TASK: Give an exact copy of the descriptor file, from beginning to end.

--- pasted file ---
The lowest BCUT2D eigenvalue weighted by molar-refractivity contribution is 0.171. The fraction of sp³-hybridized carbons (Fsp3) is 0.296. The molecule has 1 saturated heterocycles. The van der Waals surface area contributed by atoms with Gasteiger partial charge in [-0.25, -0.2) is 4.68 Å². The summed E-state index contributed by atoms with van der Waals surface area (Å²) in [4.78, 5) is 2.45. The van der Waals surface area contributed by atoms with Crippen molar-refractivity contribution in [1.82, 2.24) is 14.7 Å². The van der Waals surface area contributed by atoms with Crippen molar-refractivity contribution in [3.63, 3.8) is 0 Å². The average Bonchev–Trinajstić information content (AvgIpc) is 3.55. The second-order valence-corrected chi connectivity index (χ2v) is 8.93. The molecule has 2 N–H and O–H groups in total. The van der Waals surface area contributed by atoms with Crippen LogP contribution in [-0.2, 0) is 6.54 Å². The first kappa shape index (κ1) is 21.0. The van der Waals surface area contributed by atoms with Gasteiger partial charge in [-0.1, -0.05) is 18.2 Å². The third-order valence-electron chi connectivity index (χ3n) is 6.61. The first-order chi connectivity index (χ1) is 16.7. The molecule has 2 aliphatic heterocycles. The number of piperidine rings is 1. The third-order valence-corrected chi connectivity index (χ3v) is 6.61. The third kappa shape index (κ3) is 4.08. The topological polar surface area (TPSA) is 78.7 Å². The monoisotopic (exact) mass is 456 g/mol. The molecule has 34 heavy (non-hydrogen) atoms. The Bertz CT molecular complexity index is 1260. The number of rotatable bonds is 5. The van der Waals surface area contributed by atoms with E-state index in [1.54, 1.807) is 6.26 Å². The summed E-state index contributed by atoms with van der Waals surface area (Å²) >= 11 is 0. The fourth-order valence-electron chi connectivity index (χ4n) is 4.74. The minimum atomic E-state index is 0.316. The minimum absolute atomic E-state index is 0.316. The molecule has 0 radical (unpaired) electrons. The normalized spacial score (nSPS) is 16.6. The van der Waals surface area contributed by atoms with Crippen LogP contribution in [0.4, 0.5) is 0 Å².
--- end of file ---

The lowest BCUT2D eigenvalue weighted by molar-refractivity contribution is 0.171. The fraction of sp³-hybridized carbons (Fsp3) is 0.296. The molecule has 1 saturated heterocycles. The van der Waals surface area contributed by atoms with Gasteiger partial charge in [-0.25, -0.2) is 4.68 Å². The summed E-state index contributed by atoms with van der Waals surface area (Å²) in [4.78, 5) is 2.45. The van der Waals surface area contributed by atoms with Crippen molar-refractivity contribution in [1.82, 2.24) is 14.7 Å². The van der Waals surface area contributed by atoms with Crippen molar-refractivity contribution in [3.63, 3.8) is 0 Å². The average Bonchev–Trinajstić information content (AvgIpc) is 3.55. The second-order valence-corrected chi connectivity index (χ2v) is 8.93. The molecule has 2 N–H and O–H groups in total. The van der Waals surface area contributed by atoms with Crippen LogP contribution in [-0.2, 0) is 6.54 Å². The first kappa shape index (κ1) is 21.0. The van der Waals surface area contributed by atoms with Gasteiger partial charge in [-0.1, -0.05) is 18.2 Å². The third-order valence-electron chi connectivity index (χ3n) is 6.61. The first-order chi connectivity index (χ1) is 16.7. The molecule has 2 aliphatic heterocycles. The number of piperidine rings is 1. The third-order valence-corrected chi connectivity index (χ3v) is 6.61. The third kappa shape index (κ3) is 4.08. The topological polar surface area (TPSA) is 78.7 Å². The monoisotopic (exact) mass is 456 g/mol. The molecule has 34 heavy (non-hydrogen) atoms. The Bertz CT molecular complexity index is 1260. The number of rotatable bonds is 5. The van der Waals surface area contributed by atoms with E-state index in [1.54, 1.807) is 6.26 Å². The summed E-state index contributed by atoms with van der Waals surface area (Å²) >= 11 is 0. The fourth-order valence-electron chi connectivity index (χ4n) is 4.74. The minimum atomic E-state index is 0.316. The minimum absolute atomic E-state index is 0.316. The molecule has 0 radical (unpaired) electrons. The normalized spacial score (nSPS) is 16.6. The van der Waals surface area contributed by atoms with Crippen LogP contribution in [0.4, 0.5) is 0 Å².